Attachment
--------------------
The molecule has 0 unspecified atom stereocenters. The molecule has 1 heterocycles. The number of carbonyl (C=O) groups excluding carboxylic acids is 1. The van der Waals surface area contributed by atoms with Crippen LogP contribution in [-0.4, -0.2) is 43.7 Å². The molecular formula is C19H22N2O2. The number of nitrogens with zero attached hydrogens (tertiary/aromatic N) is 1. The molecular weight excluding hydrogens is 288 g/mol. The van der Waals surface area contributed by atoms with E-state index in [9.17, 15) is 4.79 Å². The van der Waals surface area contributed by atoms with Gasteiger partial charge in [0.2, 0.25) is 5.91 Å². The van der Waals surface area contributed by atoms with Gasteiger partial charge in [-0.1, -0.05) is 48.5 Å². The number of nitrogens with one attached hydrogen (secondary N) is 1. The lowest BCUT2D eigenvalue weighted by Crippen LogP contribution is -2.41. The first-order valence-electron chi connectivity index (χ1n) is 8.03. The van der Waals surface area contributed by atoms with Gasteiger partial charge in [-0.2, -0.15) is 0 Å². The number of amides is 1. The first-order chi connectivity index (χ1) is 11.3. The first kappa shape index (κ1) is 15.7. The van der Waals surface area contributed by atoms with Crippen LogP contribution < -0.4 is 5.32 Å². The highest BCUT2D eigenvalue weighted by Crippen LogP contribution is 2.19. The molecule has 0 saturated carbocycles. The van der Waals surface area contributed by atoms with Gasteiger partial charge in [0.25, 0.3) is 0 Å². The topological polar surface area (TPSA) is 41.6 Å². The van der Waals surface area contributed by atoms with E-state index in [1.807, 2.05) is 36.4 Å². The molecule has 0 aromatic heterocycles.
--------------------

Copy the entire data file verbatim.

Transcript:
The molecule has 0 unspecified atom stereocenters. The molecule has 1 heterocycles. The number of carbonyl (C=O) groups excluding carboxylic acids is 1. The van der Waals surface area contributed by atoms with Crippen LogP contribution in [-0.4, -0.2) is 43.7 Å². The molecular formula is C19H22N2O2. The number of nitrogens with zero attached hydrogens (tertiary/aromatic N) is 1. The molecular weight excluding hydrogens is 288 g/mol. The van der Waals surface area contributed by atoms with E-state index in [9.17, 15) is 4.79 Å². The van der Waals surface area contributed by atoms with Gasteiger partial charge in [0.2, 0.25) is 5.91 Å². The van der Waals surface area contributed by atoms with Gasteiger partial charge in [-0.1, -0.05) is 48.5 Å². The number of nitrogens with one attached hydrogen (secondary N) is 1. The lowest BCUT2D eigenvalue weighted by Crippen LogP contribution is -2.41. The first-order valence-electron chi connectivity index (χ1n) is 8.03. The van der Waals surface area contributed by atoms with Gasteiger partial charge in [-0.2, -0.15) is 0 Å². The number of amides is 1. The first-order chi connectivity index (χ1) is 11.3. The first kappa shape index (κ1) is 15.7. The van der Waals surface area contributed by atoms with Crippen LogP contribution < -0.4 is 5.32 Å². The highest BCUT2D eigenvalue weighted by Crippen LogP contribution is 2.19. The molecule has 0 saturated carbocycles. The van der Waals surface area contributed by atoms with Gasteiger partial charge in [0.25, 0.3) is 0 Å². The topological polar surface area (TPSA) is 41.6 Å². The van der Waals surface area contributed by atoms with E-state index in [1.807, 2.05) is 36.4 Å². The molecule has 0 aromatic heterocycles.